MUCH culture is neceffary to man's attaining his proper rank in creation. This fhould begin at an early period, and naturally devolves on parents, who, by providential appointment, are guardians of the infancy and childhood of their offspring.

BRUTES need no inftruction in order to fill the places defigned for them of the Creator. Neither do they need example. Inftinct fupplies their pla. ces-teacheth all which they need to know; and teacheth perfectly. The feveral kinds of beafts and birds, fhut out from their dams, and fecluded from their own fpecies, act according to their na

Matthew xix. 3-10,

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tures, in the same manner, as though brought up with them-difcover the fame difpofitions-use the fame methods of feeking their food, and providing for themfelves and their young-and exprefs themselves in the fame language, or by the fame notes. Nature left to herself, respecting every thing which belongs to them, is a fufficient, yea an infallible inftructor. Some of the brutes may be taught to mimick man; others to know and serve him; but these are foreign to their rank. Every thing, properly belonging to them, is taught by nature, independent of man. Had man never existed, some of them might have lived and filled their places in creation without him.

Bur man, the head of this lower world, requires particular attention. His mind requires more than his body. Should man come forward to act his part here, with only the fame kind of attention which nature teacheth the brute to beftow on her young, what would he be? How would he appear? Suppose fome favage horde toattend only to the bodies of their offspring, during infancy and childhood, and then fend them abroad to follow nature!-Uncultivated nature! Living at large like the brutal inhabitants of the foreft! Can we form an idea of ought more fhocking? Surely fuch a people would be more brutal than the brutes !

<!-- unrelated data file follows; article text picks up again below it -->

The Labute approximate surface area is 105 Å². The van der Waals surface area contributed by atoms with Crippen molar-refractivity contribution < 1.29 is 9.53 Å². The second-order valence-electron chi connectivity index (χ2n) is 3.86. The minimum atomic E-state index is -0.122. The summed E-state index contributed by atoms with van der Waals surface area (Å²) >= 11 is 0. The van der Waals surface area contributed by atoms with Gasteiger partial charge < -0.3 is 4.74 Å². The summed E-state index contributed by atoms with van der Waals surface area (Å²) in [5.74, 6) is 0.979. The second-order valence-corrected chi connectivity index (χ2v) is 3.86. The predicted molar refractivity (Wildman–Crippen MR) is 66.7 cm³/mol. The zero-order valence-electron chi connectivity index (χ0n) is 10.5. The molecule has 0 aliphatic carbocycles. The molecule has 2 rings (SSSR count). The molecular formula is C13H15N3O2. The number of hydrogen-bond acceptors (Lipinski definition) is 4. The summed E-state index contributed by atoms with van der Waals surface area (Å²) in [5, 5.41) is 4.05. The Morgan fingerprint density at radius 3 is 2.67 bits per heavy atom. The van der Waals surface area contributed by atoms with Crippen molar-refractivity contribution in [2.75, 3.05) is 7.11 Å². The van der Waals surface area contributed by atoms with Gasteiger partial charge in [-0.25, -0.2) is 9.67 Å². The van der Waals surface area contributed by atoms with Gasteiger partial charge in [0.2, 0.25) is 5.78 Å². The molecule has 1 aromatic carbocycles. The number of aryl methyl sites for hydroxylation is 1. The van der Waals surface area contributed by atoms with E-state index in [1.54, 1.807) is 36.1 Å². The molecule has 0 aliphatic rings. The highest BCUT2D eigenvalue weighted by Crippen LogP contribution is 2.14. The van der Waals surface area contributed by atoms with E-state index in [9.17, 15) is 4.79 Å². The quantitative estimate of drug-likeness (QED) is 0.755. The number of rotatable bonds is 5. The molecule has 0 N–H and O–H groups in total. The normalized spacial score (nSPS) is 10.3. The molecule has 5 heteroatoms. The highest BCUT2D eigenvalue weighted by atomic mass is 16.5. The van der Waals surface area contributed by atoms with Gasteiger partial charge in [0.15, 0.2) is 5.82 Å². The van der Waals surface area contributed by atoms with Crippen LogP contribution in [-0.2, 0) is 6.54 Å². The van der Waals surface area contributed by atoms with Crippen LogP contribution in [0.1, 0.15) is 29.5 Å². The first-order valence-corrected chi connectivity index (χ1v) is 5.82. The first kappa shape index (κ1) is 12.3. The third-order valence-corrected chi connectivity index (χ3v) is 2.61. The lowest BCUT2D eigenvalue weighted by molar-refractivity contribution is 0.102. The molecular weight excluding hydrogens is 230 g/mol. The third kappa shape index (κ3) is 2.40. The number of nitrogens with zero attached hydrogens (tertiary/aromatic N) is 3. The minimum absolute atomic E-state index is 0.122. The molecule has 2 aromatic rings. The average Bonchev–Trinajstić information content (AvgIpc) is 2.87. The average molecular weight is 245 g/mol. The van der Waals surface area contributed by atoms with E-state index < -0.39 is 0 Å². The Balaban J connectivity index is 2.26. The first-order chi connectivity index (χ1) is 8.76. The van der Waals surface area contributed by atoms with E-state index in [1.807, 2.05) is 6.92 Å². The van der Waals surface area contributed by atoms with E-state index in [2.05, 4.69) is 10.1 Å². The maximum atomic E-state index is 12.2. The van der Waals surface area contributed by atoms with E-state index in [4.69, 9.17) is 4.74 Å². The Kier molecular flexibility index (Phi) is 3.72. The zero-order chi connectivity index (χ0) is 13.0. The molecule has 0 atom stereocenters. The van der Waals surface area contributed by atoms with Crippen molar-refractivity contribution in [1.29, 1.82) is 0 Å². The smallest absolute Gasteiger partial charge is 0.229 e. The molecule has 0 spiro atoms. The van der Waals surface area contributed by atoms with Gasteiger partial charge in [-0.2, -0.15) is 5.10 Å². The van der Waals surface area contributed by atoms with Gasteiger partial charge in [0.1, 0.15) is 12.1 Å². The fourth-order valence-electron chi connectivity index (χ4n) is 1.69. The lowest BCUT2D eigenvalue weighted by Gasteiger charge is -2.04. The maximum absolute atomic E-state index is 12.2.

To prevent these dreadfuls, and render man the noble creature for which he is defigned, happy in himself, an honor to his Creator, and a bleffing among God's works, are the ends proposed in ed

ucation. These ufually originate in that culture which is begun by parents. The foundation of honor or infamy, usefulness or mischief, happiness or mifery, is commonly laid in the morning of life. The impreffions then made, are deep and lafting; the bias then given to the mind, goes far to form the character of the man. We fee therefore the goodness of God in an inftitution which hath such important objects in view-which is defigned to plant in infant minds the feeds of virtue, and form mankind for usefulness and honor.-And wherefore one? That he might feek a godly feed.

THIS work would have been incumbent on man had he retained his firft eftate. It would then have belonged to parents to cultivate the tender mind and direct it in right ways. Marriage was instituted before the apoftacy, of which a principal defign is that mentioned in the text: For the prophet speaks of man in his original ftate. In innocence man had his work affigned him-was made for action. Idleness would have conftituted no part of his felicity, had he remained upright. When he came out of the Creator's hand, he was

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put into the garden to dress it and to keep it." His difpofition to idleness may have been occafion. ed by the fall. Had man retained his maker's image, it is not probable that young minds would have received habits of virtue, and been imbued with knowledge, without parental aid—that inftin& would have fupplied the place of inftruction, and fuperfeded the use of it.